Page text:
Tuesday, March 2, 2010

The Intro (Part 4): The big one

I know I'm way behind on this (almost a full month, actually), and I'm trying to get myself caught up.  But to be perfectly frank, I've been avoiding this entry.  It needs to be said, but I wish I didn't have to be the one exposing myself to some potentially very unpleasant comments and opinions.  Might as well come right out with it.

I am a furry.

That's right, one of those people with a thing for anthropomorphized animals.  Before anyone says it, or even thinks it, I neither practice nor endorse bestiality in any form.  However, I do like artwork of humanoid versions of various animals, as seen in (for instance) Broken Plot Device or Housepets!.  I like cats, in general, and my own fursona (portmanteau of "furry persona," otherwise known as my alter-ego in the furry fandom) is a white housecat named Cog -- and yes, that was the impetus behind naming my blog "cogthecat."

Probably the best rendition I have of my fursona at present is the (admittedly somewhat pitiful) BuddyPoke interpretation I've made.  It's not very detailed, or completely accurate (it's missing one of the black patches on his fur and he has no wings in that version... it's a long story as to why he is supposed to have them), but you get the idea.

Before I go on, I need to address some of the common myths and misconceptions about furries that are mostly propagated by mainstream media to people who just don't care to do the research (and then end up just getting spread everywhere).

First.  Probably the most obvious one is that furries practice bestiality.  There are people that practice bestiality, and there are people that are furries, and sometimes those two groups overlap.  However, they are by no means equivalent, and people that practice bestiality are looked down on by the other furries just as much as by the rest of the world; either you do practice that or you don't, and being furry has nothing to do with it.

Second.  Furries are all gay men between ages 16 and 25.  Again, not true.  There are furries in this specific demographic, true, and there is indeed a vast majority (80%, last I checked) of the furry fandom that is male.  A majority of furries are also youthful.  I have no answer to the absurd male-to-female ratio in the fandom, but I do know that the furry lifestyle and ideology is very appealing to youth who want to find themselves and find a connection to the fandom for one or another reason.  The nature of the fandom, specifically that it is much more easily practiced via the Internet than out in the judgmental public, makes it very accessible to young people with an understanding of technology.  As for sexual preference, I myself am very much straight (as is my girlfriend, who is also a furry) -- thus proving that at least two furries are not of the stereotypical gay male group.  The reason that so many furries identify as homosexual or bisexual is, plain and simple, acceptance.  There is a very -- VERY -- tolerant atmosphere inside the furry fandom at large, simply because if you can accept being furry most people generally believe you can accept anything.  People that would otherwise never have "come out" find it very easy to do so in the furry fandom because furries as a whole will accept frankly just about anything.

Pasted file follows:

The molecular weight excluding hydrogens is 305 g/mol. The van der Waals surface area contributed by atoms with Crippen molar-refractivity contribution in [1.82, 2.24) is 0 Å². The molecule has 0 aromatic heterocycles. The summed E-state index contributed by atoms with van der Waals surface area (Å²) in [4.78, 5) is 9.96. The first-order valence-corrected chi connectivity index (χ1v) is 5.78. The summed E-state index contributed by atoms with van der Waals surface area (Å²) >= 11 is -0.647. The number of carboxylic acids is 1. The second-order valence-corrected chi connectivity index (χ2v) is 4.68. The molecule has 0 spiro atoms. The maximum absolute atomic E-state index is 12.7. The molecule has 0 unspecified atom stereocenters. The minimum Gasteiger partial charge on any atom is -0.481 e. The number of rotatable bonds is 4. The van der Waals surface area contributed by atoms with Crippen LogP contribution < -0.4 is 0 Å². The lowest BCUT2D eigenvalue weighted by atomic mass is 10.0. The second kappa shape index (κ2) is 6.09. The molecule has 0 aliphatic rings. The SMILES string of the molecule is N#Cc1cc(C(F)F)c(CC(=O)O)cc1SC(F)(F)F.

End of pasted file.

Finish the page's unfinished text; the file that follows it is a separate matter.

As a result of this last point, furries do have a decidedly unpleasant habit of being very open about things that are sometimes better hidden.  It's such a strongly tolerant atmosphere that sometimes furry fans lose sight of what should and should not be shared in a public setting.  It is an impulsive and indulgent subculture, often with its members just doing whatever comes to mind whenever they feel like it.  Now, I've probably made the drawbacks of this outlook fairly clear by now.  But on the other hand, it is extremely liberating at times to not have to worry about being looked at weird for favoring a certain fashion style, or for standing just that half-an-inch closer to someone than is socially appropriate in other situations.  Sometimes you just plain want to be weird, and furries will gladly let you.

Now before I go on, I should probably mention my personal definition of being furry.  Perhaps I should have done this first.  But regardless:
To be a furry, also known as a furry fan, one must like something to do with anthropomorphized animals.  This ranges from running about in a full-body fur suit just for kicks and giggles all the way to just liking the Bugs Bunny cartoons, or Disney's The Lion King (for which, by the way, there is an entire sub-fandom within furry culture).

Moving on.  The third big myth is that all furries are just in it for the porn, or that furry fandom is a strictly sexual matter.  To be honest, there is a huge, HUGE amount of furry porn out there, and often it is not filtered nearly as well as it should be (for example on FurAffinity, which is sporadically very, very NSFW but generally just fine for the kiddies; sometimes the NSFW artwork will just decide to be on the front page as it is updated).  However, I must stress once again that this is a preferential thing.  If any one furry likes drawing or looking at pornographic photographs, that's their choice.  Same goes for "normals" looking at furry porn.  Same goes for furries looking at furry porn, and "normals" looking at other naked "normals."  I hope my point is being made here.  If you look at it, that's your business.  If not, then fine.  But just as not all non-furries look at porn, not all furries look at yiff (the accepted term for the furry equivalent... it is known as "the noise two foxes make when you rub them together," though this is often referred to in a tongue-in-cheek manner).